IP networks best serve broadcasters now and into future5 March 2014
While industries such as banking and telecommunications have long relied on IP networks to transport data within their organisations, the professional broadcast industry has been far less trusting of the technology. Long-standing fears such as a lack of control and end-to-end quality, coupled with concerns about security have meant that some broadcasters have preferred to work around their existing coaxial-based SDI networks. However the drive to cut costs, deliver more and varying types of content, coupled with bandwidth concerns are pushing even skeptics to embrace IP infrastructures. The reality is that tremendous technology advancements have gone a long way toward eliminating concerns over quality and control. Adopting proven IT practices and deploying IP technologies are proving to be the best route to long-term success and future revenue opportunities.
While IP’s packetised structure was originally designed as a best-effort transport, it can be enhanced with new technologies, such as the implementation of security measures and management and control systems built on top of the IP network for end-to-end quality and uptimes. Further, IP infrastructure technologies enable dynamic, realtime transport of professional audio and images. While SDI technology reaches its limits around 4K, IP has shown that one standard can be used to move signals from just a few Kbit/s to 10G and even higher with the new 40G and 100G interfaces now available. However, due to the complexity of both what is being transported, and the network that is transporting it, it is vital to ensure that the infrastructure is carefully designed so that it is flexible enough to overcome the inevitable pitfalls.
More functionality, better protection
A considerable share of IP solutions in the professional video realm consist of simple networks such as studio-to-transmitter links. IP’s technology allows easy and reliable connections, and when combined with Ethernet, is a universal solution for very small systems to large, complex networks. IP networks are scalable, cost-effective, inherently flexible and available at a range of bandwidths, including 10Mbps, 100Mbps, 1Gbps and 10Gbps. Yet, in the broadcast world, IT/IP processes/signal transport must be highly protected and securely managed.
The newest technologies, such as the universal IP access module, integrate signal transport, universal IP/IT switching, control and management from a unified interface, delivering on the early promise of efficient, low-cost transport with the ability to control service quality and manage the content workflow along every step of the chain. This type of technology increases the availability of media networks over IP, delivering quality, flexibility and end-to-end video stream protection, while solving the uncertainty of IP networks’ lack of guaranteed quality, uptime, latency and packet loss. Protection schemes include Forward Error Correction (FEC) according to SMPTE 2022-1 for transport streaming, as well as diverse path routing and protection switching, and encoder protection provide the highest possible QoS and minimise the effects of random packet losses, burst packet losses, losses due to fast re-routes, and link failures that can be associated with IP video transport.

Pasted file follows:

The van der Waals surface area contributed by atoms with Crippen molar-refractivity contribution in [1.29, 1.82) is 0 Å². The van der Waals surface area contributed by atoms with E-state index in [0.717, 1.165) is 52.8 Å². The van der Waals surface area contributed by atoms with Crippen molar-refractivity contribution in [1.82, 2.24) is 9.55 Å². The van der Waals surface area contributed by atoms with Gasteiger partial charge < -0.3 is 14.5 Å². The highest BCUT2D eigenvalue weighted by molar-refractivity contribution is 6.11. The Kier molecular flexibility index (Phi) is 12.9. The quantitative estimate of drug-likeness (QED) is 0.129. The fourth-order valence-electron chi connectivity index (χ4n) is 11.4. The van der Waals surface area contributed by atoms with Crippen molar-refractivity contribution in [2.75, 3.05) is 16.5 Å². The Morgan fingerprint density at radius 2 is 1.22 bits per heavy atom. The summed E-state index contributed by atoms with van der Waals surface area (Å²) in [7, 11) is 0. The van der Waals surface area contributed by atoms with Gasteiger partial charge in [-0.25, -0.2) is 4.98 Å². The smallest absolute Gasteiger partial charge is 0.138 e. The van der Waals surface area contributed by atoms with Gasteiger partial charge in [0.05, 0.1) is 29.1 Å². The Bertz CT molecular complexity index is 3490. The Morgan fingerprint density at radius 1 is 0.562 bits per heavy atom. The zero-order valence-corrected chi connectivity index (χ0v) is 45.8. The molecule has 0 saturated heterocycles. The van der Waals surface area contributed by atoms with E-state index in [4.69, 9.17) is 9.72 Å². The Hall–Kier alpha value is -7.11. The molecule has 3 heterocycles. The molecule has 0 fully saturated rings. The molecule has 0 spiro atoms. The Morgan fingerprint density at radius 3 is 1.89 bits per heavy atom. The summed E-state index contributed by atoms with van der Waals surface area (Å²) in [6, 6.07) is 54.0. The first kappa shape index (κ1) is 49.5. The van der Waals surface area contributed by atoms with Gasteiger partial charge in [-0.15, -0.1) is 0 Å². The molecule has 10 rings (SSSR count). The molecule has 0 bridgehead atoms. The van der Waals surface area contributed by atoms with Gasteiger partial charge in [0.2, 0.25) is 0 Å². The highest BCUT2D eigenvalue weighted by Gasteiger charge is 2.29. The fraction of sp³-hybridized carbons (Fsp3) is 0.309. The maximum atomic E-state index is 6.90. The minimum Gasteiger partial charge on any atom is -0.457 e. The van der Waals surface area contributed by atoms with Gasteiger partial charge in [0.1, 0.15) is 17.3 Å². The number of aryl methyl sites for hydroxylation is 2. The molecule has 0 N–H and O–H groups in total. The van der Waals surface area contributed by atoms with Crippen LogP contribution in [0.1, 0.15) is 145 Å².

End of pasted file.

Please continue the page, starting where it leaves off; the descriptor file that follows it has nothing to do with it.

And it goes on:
Of course, end-to-end network management is required to prevent overflow by securing sufficient capacity for the media and to support controlled re-routing.
Unleash the benefits
The advantages of IP extend beyond operational expense (OPEX) and capital expense (CAPEX) savings. Once broadcast services are managed within the IP domain, broadcasters can transform production, post production, contribution, and distribution of core professional video and audio assets. The ability to share these assets quickly and efficiently on a shared IP network infrastructure can unleash unprecedented collaboration, efficiency and agility throughout the entire broadcast value chain and enable the rapid introduction of new services, including HD video and content delivery over multiple platforms.
Moreover IP lends itself to today’s highly connected world where revenue opportunities will be increasingly driven by content delivery to connected/second screens such as tablets, laptops and mobile phones.
A case for education
If there’s any moral to the story of rising IP adoption, it’s that broadcasters must have basic knowledge of how IP networks function, especially when securing bandwidth through service provider networks. Broadcasters need to understand how their needs fit with established IP service parameters and translate those needs into concrete SLAs to ensure the continued high-quality service required by contribution video transport. As part of the broadcasting community, we need to ensure through careful monitoring and management that our IP networks provide the same level of guaranteed bandwidth that SDH and other legacy point-to-point connectivity provides — as well as the new benefits it brings. It all starts with being educated and knowing what to look for and how to get it.
Economies of scale, built-in flexibility, lower network operating and capital costs, increased flexibility, and the ability to push more content/increased bandwidth are among IP’s most compelling benefits. But perhaps even more significant is creating a reliable media network that can best serve broadcasters now and into the future.